The main lesson from the pandemic is climate change, and it all boils down to what humans have done to the environment, Dr Soumya Swaminathan, Chief Scientist at the World Health Organisation (WHO) said today. Our lives are intertwined with the health of the environment, she added.
The vulnerable suffer a lot, like in the Pakistan floods. It can happen to any country, and it's important to focus on equity and help those who are left behind, she said.
She also stressed on the importance of a public health approach, having good data, and research.
On vaccines taking a toll on the body, she said the benefits greatly outweigh the risks.
"Vaccinology has saved many lives in the 20th and 21st century, and everything is a balance between life and risk. Similarly, for vaccines, safety is important and there is high bar regarding safety. There will be rare adverse cases, like 3-4 in a million," Dr Swaminathan said.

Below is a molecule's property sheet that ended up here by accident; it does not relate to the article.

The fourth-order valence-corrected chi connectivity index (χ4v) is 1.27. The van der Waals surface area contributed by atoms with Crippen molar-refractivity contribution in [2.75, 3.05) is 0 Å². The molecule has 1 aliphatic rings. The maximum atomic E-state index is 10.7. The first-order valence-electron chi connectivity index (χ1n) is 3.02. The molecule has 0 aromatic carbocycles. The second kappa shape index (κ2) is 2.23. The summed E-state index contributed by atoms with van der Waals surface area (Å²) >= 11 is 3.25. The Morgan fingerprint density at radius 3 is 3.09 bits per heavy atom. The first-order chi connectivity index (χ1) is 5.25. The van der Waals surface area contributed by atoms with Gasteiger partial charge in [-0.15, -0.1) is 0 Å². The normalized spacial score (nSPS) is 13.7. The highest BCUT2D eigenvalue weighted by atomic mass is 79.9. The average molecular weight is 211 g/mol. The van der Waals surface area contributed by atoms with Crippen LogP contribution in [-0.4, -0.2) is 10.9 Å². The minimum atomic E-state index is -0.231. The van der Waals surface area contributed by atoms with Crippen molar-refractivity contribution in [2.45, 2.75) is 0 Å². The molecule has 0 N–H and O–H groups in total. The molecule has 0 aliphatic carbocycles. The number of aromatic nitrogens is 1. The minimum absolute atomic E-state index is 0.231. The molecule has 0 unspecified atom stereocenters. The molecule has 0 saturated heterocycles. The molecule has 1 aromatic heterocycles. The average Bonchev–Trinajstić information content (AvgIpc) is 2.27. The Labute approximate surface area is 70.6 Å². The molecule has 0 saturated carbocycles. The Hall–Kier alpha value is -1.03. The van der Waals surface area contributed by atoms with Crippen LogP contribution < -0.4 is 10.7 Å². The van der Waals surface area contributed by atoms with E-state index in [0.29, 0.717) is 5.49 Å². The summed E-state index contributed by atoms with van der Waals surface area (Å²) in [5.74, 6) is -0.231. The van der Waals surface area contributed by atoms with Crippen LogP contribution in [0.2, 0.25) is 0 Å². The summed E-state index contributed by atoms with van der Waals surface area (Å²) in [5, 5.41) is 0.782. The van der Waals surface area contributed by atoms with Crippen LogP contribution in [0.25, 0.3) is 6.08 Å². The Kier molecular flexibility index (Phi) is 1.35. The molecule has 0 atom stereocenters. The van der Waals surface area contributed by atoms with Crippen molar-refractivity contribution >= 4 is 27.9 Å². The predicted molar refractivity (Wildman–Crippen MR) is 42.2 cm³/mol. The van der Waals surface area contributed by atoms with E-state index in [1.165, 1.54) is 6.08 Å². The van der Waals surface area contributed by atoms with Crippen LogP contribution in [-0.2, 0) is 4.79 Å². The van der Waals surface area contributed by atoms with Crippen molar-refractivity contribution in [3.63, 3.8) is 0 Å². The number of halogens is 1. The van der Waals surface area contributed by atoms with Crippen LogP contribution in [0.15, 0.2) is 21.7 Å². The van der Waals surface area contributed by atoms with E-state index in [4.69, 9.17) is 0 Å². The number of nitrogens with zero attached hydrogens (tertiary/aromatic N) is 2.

Speaking to NDTV, when asked about the validity of vaccines as many got infected with Covid even after taking booster doses, she said the doses prevent severe disease.
We are recovering quickly because of vaccines, she said, pointing out that over 13 billion people worldwide have taken the vaccine and 20 million lives have been saved due to it. The majority of deaths in the US were because of no vaccination, she added.
Dr Swaminathan further explained that vaccines are developed with high efficacy and safety. The virus is trying to evolve, and each time mutations have allowed the virus to evade antibodies, she said, adding that, "there are people who have not taken the vaccine and haven't fallen sick, but that's a matter of chance.
Commending India's vaccination efforts, she said the country has done a great job in vaccinating people.
"During the delta wave, many weren't vaccinated and that's why we saw the impact. Drugs helped in reducing severity and may prevent you from getting very sick. Booster dose is very important," she said.